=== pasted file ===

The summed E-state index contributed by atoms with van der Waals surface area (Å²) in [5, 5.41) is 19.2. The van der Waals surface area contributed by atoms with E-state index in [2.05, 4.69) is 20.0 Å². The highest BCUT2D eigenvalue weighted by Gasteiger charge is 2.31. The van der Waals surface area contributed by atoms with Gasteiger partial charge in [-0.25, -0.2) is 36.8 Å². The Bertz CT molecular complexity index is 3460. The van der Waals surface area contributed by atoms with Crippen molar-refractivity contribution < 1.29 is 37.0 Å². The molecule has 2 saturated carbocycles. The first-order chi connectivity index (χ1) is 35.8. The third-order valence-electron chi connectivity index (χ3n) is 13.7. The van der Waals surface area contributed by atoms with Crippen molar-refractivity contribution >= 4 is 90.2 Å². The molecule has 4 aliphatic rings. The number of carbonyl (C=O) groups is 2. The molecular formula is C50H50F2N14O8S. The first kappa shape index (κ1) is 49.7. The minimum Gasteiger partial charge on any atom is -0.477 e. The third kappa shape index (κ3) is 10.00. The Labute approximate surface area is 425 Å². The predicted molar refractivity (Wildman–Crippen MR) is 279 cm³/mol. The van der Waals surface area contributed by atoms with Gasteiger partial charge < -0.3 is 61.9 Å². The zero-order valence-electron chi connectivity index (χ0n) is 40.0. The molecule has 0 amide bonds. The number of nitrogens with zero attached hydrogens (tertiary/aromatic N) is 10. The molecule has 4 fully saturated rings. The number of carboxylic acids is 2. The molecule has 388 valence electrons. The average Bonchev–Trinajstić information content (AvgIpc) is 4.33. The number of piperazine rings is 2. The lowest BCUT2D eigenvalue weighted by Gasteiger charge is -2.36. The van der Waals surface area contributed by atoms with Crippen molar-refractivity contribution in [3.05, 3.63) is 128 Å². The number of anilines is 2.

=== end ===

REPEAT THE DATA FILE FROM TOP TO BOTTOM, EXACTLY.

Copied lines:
The summed E-state index contributed by atoms with van der Waals surface area (Å²) in [5, 5.41) is 19.2. The van der Waals surface area contributed by atoms with E-state index in [2.05, 4.69) is 20.0 Å². The highest BCUT2D eigenvalue weighted by Gasteiger charge is 2.31. The van der Waals surface area contributed by atoms with Gasteiger partial charge in [-0.25, -0.2) is 36.8 Å². The Bertz CT molecular complexity index is 3460. The van der Waals surface area contributed by atoms with Crippen molar-refractivity contribution < 1.29 is 37.0 Å². The molecule has 2 saturated carbocycles. The first-order chi connectivity index (χ1) is 35.8. The third-order valence-electron chi connectivity index (χ3n) is 13.7. The van der Waals surface area contributed by atoms with Crippen molar-refractivity contribution >= 4 is 90.2 Å². The molecule has 4 aliphatic rings. The number of carbonyl (C=O) groups is 2. The molecular formula is C50H50F2N14O8S. The first kappa shape index (κ1) is 49.7. The minimum Gasteiger partial charge on any atom is -0.477 e. The third kappa shape index (κ3) is 10.00. The Labute approximate surface area is 425 Å². The predicted molar refractivity (Wildman–Crippen MR) is 279 cm³/mol. The van der Waals surface area contributed by atoms with Gasteiger partial charge < -0.3 is 61.9 Å². The zero-order valence-electron chi connectivity index (χ0n) is 40.0. The molecule has 0 amide bonds. The number of nitrogens with zero attached hydrogens (tertiary/aromatic N) is 10. The molecule has 4 fully saturated rings. The number of carboxylic acids is 2. The molecule has 388 valence electrons. The average Bonchev–Trinajstić information content (AvgIpc) is 4.33. The number of piperazine rings is 2. The lowest BCUT2D eigenvalue weighted by Gasteiger charge is -2.36. The van der Waals surface area contributed by atoms with Crippen molar-refractivity contribution in [3.05, 3.63) is 128 Å². The number of anilines is 2.